Neibch savoring chance to play in South Carolina after leaving Batavia

  • Kyle Neibch, who would have been a junior at Batavia, moved to South Carolina where he's completing his football season and getting ready for the basketball season which starts this week.

    Kyle Neibch, who would have been a junior at Batavia, moved to South Carolina where he's completing his football season and getting ready for the basketball season which starts this week. Courtesy of Kyle Neibch

  • Batavia's Kyle Neibch pulls up and drains a jumper last year against Wheaton North.

      Batavia's Kyle Neibch pulls up and drains a jumper last year against Wheaton North. Rick West | Staff Photographer

 
 
Updated 11/3/2020 4:17 PM

As the conflicting news unfolded last week between Gov. J.B. Pritzker, the Illinois High School Association, the department of public health and the state board of education regarding the 2020-'21 basketball season, Kyle Neibch kept close attention to the latest developments -- from about 800 miles away in his new home of Fort Mill, S.C.

Neibch, a two-sport standout who would have been a junior at Batavia this fall, moved to South Carolina in September. He's the school's starting quarterback and looking forward to the basketball season that began this week.

                                                                                                                                                                                                                       
 

He has lifelong friends in Illinois who have no idea what will happen after the IHSA and the state agencies issued opposite declarations about the upcoming season.

"We were following that all week last week and it made me very upset and my family up there upset and family down here upset to hear that was the circumstances up in Illinois," said Neibch, who moved to South Carolina with his parents and has relatives living in Wheaton.

Fortunately for Neibch, he knows he'll play. South Carolina is wrapping up football this week with basketball also playing as scheduled.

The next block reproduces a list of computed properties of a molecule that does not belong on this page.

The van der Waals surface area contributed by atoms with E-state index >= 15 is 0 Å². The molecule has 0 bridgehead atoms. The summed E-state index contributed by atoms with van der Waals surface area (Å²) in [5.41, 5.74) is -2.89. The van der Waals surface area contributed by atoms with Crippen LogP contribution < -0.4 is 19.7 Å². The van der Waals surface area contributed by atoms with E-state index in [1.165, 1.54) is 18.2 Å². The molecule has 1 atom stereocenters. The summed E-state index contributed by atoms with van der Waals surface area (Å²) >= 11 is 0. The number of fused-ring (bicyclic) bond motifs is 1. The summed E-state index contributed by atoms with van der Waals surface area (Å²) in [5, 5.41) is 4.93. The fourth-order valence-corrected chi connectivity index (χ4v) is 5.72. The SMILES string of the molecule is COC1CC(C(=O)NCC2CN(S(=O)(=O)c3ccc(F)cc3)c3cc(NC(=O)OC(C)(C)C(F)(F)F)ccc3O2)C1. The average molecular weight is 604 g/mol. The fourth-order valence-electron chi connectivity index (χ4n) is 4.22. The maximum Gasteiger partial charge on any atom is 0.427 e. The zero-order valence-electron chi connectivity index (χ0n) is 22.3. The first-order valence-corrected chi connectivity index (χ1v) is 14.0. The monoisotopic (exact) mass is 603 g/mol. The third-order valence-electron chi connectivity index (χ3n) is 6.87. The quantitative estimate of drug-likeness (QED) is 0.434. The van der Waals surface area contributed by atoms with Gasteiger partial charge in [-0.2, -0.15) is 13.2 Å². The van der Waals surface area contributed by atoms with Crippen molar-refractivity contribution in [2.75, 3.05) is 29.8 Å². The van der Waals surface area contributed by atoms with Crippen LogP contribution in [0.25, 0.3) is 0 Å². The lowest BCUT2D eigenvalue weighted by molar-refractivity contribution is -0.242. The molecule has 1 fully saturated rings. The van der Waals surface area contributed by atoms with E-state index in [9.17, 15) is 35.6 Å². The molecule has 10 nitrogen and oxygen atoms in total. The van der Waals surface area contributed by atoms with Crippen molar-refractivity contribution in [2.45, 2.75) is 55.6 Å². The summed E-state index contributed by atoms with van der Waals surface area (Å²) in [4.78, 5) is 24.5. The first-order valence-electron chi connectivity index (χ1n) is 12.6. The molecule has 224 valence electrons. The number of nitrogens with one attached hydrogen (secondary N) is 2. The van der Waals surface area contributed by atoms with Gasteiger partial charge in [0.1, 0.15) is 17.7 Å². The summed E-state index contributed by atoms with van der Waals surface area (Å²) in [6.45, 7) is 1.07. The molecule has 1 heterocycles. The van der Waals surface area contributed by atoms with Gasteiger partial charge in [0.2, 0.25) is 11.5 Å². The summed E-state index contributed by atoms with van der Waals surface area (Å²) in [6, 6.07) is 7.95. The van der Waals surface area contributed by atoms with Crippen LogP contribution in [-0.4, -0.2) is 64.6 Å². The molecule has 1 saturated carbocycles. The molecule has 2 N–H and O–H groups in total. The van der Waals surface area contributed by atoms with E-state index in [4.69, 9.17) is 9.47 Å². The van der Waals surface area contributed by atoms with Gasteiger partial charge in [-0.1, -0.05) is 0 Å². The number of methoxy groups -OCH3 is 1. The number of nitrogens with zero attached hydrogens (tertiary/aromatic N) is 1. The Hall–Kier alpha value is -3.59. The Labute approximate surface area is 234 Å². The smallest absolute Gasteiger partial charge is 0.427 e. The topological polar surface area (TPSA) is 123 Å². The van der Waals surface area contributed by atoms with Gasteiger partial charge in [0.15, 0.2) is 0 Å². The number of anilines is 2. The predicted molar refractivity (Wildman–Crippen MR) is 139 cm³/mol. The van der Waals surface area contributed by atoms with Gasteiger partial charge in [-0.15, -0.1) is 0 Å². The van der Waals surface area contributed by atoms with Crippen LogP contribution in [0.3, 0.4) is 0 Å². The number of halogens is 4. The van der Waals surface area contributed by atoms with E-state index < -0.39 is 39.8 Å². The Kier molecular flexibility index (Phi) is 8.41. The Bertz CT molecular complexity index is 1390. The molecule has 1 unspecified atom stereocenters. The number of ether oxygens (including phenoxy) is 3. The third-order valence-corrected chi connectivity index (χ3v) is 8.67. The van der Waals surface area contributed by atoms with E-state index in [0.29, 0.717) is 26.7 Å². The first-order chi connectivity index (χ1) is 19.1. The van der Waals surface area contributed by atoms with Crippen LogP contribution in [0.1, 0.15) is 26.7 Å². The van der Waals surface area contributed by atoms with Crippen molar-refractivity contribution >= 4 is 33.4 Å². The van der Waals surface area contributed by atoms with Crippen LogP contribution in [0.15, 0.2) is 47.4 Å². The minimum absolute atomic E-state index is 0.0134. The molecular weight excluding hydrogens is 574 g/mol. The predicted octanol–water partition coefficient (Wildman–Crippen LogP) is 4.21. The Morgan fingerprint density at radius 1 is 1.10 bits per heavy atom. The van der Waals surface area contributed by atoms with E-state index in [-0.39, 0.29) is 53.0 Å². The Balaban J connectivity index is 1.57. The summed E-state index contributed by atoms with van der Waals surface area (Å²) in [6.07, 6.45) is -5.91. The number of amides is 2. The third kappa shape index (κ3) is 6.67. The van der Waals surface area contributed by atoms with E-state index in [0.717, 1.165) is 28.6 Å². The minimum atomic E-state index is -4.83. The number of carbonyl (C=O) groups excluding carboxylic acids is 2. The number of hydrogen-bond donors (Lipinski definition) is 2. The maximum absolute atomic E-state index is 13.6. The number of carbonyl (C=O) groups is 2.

That doesn't mean it was an easy decision to move.

"It was really hard to leave," Neibch said. "I have been playing football with my friends since kindergarten. I talk to them about what news they have got and what their season is going to look like. Every once in awhile (Batavia football) Coach (Dennis) Piron and (basketball) Coach (Jim) Nazos will reach out and see how I'm doing down here. It's nice they do that."

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The Neibchs picked Fort Mill, located in the northern part of the state, because it's close to his father's job in Charlotte. Kyle also knew another transfer, Daniel Penosky from Wheaton Academy, who moved to the area and liked it.

Neibch has gone from a Batavia team regularly one of the state's best to a young team that hasn't won a game yet, but he didn't hesitate saying 0-5 beats no football every day of the week.

"That's what we think every Friday night is it's better to be playing football than sitting on our couches in Batavia," Neibch said. "We have eight or nine sophomores up, kind of in the middle of a rebuilding process. It's just cool to be part of. Just keep trying to get better each week."

Neibch said football made the move easier. His school is on an A/B block schedule and is planning a five-day return to in-person learning in January.

"That was one thing I was afraid of was coming down here and not having friends," Neibch said. "Being on the football team helps a lot. The guys loved me coming and took me in like a brother. They have full support of me which is really cool being here only for a month and they already have bought into me being their quarterback."

                                                                                                                                                                                                                       
 

After his last football game this week Neibch will jump into basketball, a transition he was used to at Batavia after long football playoff runs and quickly switching gears to the Thanksgiving tournament.

"I can't wait for basketball," Neibch said. "I feel like our team is going to be a really good team. The Chicago area has a lot of great basketball. That would be the only difference, the pace down here isn't quite as fast as up there."

While he misses friends and coaches, last week's news in Illinois left Neibch thankful again to be in a new state -- with thoughts of his former teammates always in the forefront of his mind.

"I think about them every day," Neibch said. "I feel terrible for the situation they are going through. I feel so grateful to be able to be down here and play sports. I really play for them because I know they are in jeopardy for the season right now. I pray for them every day and hope they get out on the football field or basketball court and do what they want to do and get scholarship offers and just have fun. Because high school only comes one time."

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